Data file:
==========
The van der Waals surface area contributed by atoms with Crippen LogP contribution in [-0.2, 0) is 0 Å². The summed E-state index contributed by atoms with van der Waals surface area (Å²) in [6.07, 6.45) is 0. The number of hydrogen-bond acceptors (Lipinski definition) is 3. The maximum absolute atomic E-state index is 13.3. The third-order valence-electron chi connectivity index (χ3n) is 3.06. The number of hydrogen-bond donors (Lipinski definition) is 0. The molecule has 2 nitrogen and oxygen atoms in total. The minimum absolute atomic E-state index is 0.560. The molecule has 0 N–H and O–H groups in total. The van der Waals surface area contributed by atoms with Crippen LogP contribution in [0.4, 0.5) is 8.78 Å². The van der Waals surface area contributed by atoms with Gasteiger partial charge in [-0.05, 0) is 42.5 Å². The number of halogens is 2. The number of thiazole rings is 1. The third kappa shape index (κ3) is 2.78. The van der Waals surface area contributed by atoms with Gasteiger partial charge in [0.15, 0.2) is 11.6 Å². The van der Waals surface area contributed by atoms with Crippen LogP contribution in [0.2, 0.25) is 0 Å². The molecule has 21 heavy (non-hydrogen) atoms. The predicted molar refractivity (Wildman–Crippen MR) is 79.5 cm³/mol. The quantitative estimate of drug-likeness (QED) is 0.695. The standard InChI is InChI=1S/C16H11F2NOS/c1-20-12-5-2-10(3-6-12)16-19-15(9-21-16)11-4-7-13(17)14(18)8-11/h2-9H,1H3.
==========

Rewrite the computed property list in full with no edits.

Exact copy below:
The van der Waals surface area contributed by atoms with Crippen LogP contribution in [-0.2, 0) is 0 Å². The summed E-state index contributed by atoms with van der Waals surface area (Å²) in [6.07, 6.45) is 0. The number of hydrogen-bond acceptors (Lipinski definition) is 3. The maximum absolute atomic E-state index is 13.3. The third-order valence-electron chi connectivity index (χ3n) is 3.06. The number of hydrogen-bond donors (Lipinski definition) is 0. The molecule has 2 nitrogen and oxygen atoms in total. The minimum absolute atomic E-state index is 0.560. The molecule has 0 N–H and O–H groups in total. The van der Waals surface area contributed by atoms with Crippen LogP contribution in [0.4, 0.5) is 8.78 Å². The van der Waals surface area contributed by atoms with Gasteiger partial charge in [-0.05, 0) is 42.5 Å². The number of halogens is 2. The number of thiazole rings is 1. The third kappa shape index (κ3) is 2.78. The van der Waals surface area contributed by atoms with Gasteiger partial charge in [0.15, 0.2) is 11.6 Å². The van der Waals surface area contributed by atoms with Crippen LogP contribution in [0.2, 0.25) is 0 Å². The molecule has 21 heavy (non-hydrogen) atoms. The predicted molar refractivity (Wildman–Crippen MR) is 79.5 cm³/mol. The quantitative estimate of drug-likeness (QED) is 0.695. The standard InChI is InChI=1S/C16H11F2NOS/c1-20-12-5-2-10(3-6-12)16-19-15(9-21-16)11-4-7-13(17)14(18)8-11/h2-9H,1H3.